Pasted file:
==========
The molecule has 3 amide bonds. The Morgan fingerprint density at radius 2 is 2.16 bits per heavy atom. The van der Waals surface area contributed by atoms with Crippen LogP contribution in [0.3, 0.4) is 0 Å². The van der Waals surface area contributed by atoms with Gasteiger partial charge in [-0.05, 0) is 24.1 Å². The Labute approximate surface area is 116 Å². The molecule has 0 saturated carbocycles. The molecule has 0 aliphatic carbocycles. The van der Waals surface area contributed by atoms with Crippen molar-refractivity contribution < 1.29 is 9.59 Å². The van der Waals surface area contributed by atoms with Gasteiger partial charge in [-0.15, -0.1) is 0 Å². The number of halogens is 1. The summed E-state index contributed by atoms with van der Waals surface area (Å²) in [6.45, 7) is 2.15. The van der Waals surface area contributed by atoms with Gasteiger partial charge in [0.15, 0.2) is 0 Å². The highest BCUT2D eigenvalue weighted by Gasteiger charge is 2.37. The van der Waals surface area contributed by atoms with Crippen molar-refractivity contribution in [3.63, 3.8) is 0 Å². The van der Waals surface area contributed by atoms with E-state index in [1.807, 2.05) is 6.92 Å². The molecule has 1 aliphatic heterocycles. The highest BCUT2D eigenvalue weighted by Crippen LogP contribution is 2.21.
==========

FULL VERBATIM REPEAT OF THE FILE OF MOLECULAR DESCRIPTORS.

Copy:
The molecule has 3 amide bonds. The Morgan fingerprint density at radius 2 is 2.16 bits per heavy atom. The van der Waals surface area contributed by atoms with Crippen LogP contribution in [0.3, 0.4) is 0 Å². The van der Waals surface area contributed by atoms with Gasteiger partial charge in [-0.05, 0) is 24.1 Å². The Labute approximate surface area is 116 Å². The molecule has 0 saturated carbocycles. The molecule has 0 aliphatic carbocycles. The van der Waals surface area contributed by atoms with Crippen molar-refractivity contribution < 1.29 is 9.59 Å². The van der Waals surface area contributed by atoms with Gasteiger partial charge in [-0.15, -0.1) is 0 Å². The number of halogens is 1. The summed E-state index contributed by atoms with van der Waals surface area (Å²) in [6.45, 7) is 2.15. The van der Waals surface area contributed by atoms with Gasteiger partial charge in [0.15, 0.2) is 0 Å². The highest BCUT2D eigenvalue weighted by Gasteiger charge is 2.37. The van der Waals surface area contributed by atoms with Crippen molar-refractivity contribution in [3.63, 3.8) is 0 Å². The van der Waals surface area contributed by atoms with E-state index in [1.807, 2.05) is 6.92 Å². The molecule has 1 aliphatic heterocycles. The highest BCUT2D eigenvalue weighted by Crippen LogP contribution is 2.21.